Before that one of the great pagan gods was Perkūnas, the god of lightning and thunder and storms.
He possessed many weapons including an axe or sledgehammer, stones, a sword, lightning bolts, a bow and arrows, a club, and an iron or fiery knife.
Perkūnas pursues his opponents in the sky on a chariot, made from stone and fire. Sometimes the chariot is made from red iron. It is harnessed by a pair (sometimes more) of red and white (or black and white) horses (sometimes goats). An important function of Perkūnas is to fight the devil (velnias).
He is also associated with the Baltic oak tree and you can see most of these images depicted on the box of matches.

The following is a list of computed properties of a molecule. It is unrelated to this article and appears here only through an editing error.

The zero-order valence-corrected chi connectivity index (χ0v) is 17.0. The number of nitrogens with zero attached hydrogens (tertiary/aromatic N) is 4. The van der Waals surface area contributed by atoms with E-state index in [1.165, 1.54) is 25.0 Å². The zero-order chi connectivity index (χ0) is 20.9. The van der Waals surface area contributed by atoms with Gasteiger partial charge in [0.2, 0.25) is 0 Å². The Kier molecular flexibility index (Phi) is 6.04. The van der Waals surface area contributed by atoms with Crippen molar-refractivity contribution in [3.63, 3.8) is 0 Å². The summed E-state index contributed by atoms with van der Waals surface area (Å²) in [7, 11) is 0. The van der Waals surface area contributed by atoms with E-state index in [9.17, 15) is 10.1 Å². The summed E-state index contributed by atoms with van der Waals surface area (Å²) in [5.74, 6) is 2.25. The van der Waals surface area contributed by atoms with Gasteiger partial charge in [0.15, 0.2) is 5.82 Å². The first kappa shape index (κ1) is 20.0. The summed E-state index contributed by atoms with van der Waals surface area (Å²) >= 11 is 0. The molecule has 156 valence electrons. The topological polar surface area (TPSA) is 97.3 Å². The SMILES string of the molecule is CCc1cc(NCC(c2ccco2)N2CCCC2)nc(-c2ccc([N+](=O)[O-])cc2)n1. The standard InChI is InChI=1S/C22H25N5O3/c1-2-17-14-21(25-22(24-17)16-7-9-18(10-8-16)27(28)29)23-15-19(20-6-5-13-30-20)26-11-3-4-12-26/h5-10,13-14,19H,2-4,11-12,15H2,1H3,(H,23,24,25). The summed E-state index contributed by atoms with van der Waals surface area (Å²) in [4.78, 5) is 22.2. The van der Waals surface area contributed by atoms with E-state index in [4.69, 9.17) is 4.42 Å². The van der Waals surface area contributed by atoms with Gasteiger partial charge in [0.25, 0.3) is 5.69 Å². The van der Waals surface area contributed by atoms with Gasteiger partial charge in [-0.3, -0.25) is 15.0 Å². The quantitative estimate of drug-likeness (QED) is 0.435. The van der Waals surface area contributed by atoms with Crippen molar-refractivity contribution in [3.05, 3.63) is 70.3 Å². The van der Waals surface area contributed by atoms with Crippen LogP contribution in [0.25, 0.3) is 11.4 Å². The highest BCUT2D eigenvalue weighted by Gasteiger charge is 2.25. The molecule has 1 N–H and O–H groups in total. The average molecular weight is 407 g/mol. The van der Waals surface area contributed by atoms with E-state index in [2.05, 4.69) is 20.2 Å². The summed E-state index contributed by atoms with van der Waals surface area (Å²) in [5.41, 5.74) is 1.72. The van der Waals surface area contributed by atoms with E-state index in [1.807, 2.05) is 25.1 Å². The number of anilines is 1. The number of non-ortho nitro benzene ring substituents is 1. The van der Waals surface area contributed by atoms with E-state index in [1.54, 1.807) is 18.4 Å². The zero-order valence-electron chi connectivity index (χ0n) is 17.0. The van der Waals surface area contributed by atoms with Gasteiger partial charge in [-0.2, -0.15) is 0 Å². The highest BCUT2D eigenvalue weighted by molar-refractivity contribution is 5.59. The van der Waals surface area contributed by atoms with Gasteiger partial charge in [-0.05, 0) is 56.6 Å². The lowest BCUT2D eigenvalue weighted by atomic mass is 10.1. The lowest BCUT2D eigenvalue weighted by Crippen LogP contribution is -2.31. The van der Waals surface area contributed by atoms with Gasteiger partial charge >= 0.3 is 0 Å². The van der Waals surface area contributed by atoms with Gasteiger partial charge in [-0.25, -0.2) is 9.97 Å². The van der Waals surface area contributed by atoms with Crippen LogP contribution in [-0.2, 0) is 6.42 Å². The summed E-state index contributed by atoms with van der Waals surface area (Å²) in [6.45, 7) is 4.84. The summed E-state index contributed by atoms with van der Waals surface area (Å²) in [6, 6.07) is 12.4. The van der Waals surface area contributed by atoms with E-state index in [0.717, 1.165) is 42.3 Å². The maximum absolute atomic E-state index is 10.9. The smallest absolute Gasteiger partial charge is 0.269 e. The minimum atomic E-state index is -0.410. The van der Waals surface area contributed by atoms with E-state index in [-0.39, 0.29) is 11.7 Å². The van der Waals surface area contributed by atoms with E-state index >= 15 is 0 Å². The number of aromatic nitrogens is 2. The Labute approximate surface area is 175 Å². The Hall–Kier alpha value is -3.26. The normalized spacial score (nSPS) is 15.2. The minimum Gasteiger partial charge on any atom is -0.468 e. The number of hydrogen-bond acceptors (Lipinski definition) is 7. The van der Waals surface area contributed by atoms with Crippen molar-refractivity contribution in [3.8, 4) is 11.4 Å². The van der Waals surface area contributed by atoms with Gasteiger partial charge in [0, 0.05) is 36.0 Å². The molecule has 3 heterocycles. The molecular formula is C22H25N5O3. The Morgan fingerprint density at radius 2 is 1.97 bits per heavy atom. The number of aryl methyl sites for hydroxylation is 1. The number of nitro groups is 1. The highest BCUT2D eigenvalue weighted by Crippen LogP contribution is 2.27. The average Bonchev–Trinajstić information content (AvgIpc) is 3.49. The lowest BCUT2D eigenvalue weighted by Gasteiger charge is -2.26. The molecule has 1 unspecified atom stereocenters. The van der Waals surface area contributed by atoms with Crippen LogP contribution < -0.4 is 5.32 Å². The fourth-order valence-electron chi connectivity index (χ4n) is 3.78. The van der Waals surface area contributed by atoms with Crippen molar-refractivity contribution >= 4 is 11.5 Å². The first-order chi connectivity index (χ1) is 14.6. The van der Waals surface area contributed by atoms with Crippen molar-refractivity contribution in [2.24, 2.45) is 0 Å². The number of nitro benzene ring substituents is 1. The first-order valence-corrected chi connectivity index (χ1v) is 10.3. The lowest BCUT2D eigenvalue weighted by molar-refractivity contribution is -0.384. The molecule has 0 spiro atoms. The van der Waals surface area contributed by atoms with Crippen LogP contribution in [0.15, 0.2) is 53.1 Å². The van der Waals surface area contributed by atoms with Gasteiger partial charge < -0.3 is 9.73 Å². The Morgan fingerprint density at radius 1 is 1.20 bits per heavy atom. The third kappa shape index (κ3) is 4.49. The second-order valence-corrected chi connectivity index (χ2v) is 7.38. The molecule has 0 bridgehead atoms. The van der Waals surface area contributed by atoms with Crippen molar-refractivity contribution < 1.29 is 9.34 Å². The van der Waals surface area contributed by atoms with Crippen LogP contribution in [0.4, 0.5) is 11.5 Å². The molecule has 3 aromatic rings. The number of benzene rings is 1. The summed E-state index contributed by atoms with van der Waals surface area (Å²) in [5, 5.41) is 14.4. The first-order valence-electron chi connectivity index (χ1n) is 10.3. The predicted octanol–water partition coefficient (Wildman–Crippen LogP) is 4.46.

The name survives in Lithuanian as perkūnas (“thunder”) and perkūnija (“thunder-storm”).
It was built by Hanseatic merchants as an office from 1440 to 1532. It was then sold to the Jesuits who later built a chapel there. The house fell into ruins and was rebuilt in the 19c as a school house and theatre.
The house got its name at the end of the 19c when a figure of Perkūnas was found in the walls. It is a registered cultural heritage site in Lithuania.